The Hotel Lobby's Battle to Stop Homesharing
Ever wonder how stories from the STR opposition seem to sound eerily familiar all across the country? Multiple news sources have reported that the hotel lobby has made a substantial effort to thwart homesharing across the country.
The efforts were spearheaded last year by Katherine Lugar, chief executive of the American Hotel and Lodging Association. The trade group began to form alliances with politicians, affordable housing groups and neighborhood associations. The industry also forged relationships with hotel labor unions — which it typically faces off against on many issues — about dealing with Airbnb.
Documents obtained by Reason.com show that the American Hotel and Lodging Association has launched a concerted campaign against homesharing to cut out its competition
The opposition likes to tout that out of state investors are buying up homes in Nashville for use as an STR. Factual data shows that Nashvillians own over 80% of the short term rentals in Nashville. Meanwhile outside entities are trying to manipulate Nashville homeowner’s rights one way; while lobbying for corporate hand outs from our own local government.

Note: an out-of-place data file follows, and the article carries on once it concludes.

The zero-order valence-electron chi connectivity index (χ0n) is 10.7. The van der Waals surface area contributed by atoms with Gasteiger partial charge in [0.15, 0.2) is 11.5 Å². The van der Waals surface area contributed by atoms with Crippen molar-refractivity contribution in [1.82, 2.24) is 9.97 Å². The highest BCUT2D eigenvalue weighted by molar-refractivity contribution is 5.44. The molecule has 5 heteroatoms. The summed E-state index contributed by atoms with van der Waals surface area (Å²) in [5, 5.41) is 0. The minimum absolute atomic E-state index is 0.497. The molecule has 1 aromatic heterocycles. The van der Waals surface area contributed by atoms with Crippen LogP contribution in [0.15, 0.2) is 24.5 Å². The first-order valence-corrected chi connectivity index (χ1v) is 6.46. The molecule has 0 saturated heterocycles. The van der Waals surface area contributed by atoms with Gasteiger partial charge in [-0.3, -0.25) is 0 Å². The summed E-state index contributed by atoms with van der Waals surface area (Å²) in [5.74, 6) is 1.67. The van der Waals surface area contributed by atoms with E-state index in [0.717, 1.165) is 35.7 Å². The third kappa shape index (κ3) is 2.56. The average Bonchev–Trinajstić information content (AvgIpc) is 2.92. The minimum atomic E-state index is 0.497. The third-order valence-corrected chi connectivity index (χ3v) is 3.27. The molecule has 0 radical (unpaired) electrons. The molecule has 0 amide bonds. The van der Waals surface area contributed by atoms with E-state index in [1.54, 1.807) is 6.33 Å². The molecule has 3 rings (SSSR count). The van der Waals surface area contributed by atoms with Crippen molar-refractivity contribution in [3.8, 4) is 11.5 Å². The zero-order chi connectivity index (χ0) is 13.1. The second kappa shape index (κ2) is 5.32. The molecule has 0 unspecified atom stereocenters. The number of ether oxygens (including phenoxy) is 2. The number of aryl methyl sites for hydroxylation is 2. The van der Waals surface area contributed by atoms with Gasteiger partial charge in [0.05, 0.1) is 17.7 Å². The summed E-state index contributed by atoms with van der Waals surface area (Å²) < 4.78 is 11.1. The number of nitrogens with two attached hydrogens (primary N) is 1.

Ryman Hospitality will get an estimated $13.8 million in city incentives as part of the company’s plans for a new private water park at its Gaylord Opryland Resort & Convention Center following Metro Council action Tuesday.
Omni is also set to receive a 62.5 percent property tax discount for 20 years after the new hotel opens, an incentive the council approved by voting for a separate ordinance Tuesday night.
Nashville’s development agency approved up to $3.3 million in public financing for a Hyatt Regency hotel near Music City Center.
Giarratana Nashville LLC has secured about $3 million in tax incentives from Metro and is prepared to move forward on the development of a Marriott hotel on First Baptist Church property in SoBro.
And to top that off. Hotels in Nashville are charging some of the highest rates in the country.
Boston, Washington DC, San Francisco and Portland, Oregon round out the top five cities.
The average nightly price tag for a Nashville hotel room clocked in at $261, outranking Boston at $257 per night and Washington, D.C. at $192 per night.
the average daily rate in the overall Nashville market was about $134, according to data from industry tracker STR. That compares to $141 in Austin and $200 in New York City.
Makes you wonder. What is really driving the opposition and who really is working for who?